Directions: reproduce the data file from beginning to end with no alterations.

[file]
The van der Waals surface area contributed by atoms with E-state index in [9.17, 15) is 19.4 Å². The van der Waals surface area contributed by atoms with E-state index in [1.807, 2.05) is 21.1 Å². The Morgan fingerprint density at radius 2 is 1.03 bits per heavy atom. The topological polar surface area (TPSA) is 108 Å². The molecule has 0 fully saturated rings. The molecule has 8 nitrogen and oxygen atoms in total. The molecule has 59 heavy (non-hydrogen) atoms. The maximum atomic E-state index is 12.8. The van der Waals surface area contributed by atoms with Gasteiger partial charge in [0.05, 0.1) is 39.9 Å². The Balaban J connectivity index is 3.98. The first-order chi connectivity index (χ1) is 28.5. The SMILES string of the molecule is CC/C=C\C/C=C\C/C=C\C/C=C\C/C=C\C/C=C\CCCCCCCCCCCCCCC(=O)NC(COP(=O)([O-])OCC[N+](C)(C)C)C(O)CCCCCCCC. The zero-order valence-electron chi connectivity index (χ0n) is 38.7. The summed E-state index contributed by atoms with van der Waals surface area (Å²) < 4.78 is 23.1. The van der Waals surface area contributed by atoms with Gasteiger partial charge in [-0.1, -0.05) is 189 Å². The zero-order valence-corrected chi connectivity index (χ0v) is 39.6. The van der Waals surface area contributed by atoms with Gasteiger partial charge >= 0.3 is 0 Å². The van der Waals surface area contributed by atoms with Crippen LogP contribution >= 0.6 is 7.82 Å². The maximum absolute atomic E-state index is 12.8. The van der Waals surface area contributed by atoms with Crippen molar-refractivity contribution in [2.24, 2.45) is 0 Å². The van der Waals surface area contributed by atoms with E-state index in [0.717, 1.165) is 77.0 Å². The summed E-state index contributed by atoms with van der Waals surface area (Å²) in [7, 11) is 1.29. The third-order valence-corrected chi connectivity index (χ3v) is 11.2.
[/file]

The van der Waals surface area contributed by atoms with E-state index in [9.17, 15) is 19.4 Å². The van der Waals surface area contributed by atoms with E-state index in [1.807, 2.05) is 21.1 Å². The Morgan fingerprint density at radius 2 is 1.03 bits per heavy atom. The topological polar surface area (TPSA) is 108 Å². The molecule has 0 fully saturated rings. The molecule has 8 nitrogen and oxygen atoms in total. The molecule has 59 heavy (non-hydrogen) atoms. The maximum atomic E-state index is 12.8. The van der Waals surface area contributed by atoms with Gasteiger partial charge in [0.05, 0.1) is 39.9 Å². The Balaban J connectivity index is 3.98. The first-order chi connectivity index (χ1) is 28.5. The SMILES string of the molecule is CC/C=C\C/C=C\C/C=C\C/C=C\C/C=C\C/C=C\CCCCCCCCCCCCCCC(=O)NC(COP(=O)([O-])OCC[N+](C)(C)C)C(O)CCCCCCCC. The zero-order valence-electron chi connectivity index (χ0n) is 38.7. The summed E-state index contributed by atoms with van der Waals surface area (Å²) < 4.78 is 23.1. The van der Waals surface area contributed by atoms with Gasteiger partial charge in [-0.1, -0.05) is 189 Å². The zero-order valence-corrected chi connectivity index (χ0v) is 39.6. The van der Waals surface area contributed by atoms with Gasteiger partial charge >= 0.3 is 0 Å². The van der Waals surface area contributed by atoms with Crippen LogP contribution >= 0.6 is 7.82 Å². The maximum absolute atomic E-state index is 12.8. The van der Waals surface area contributed by atoms with Crippen molar-refractivity contribution in [2.24, 2.45) is 0 Å². The van der Waals surface area contributed by atoms with E-state index in [0.717, 1.165) is 77.0 Å². The summed E-state index contributed by atoms with van der Waals surface area (Å²) in [7, 11) is 1.29. The third-order valence-corrected chi connectivity index (χ3v) is 11.2.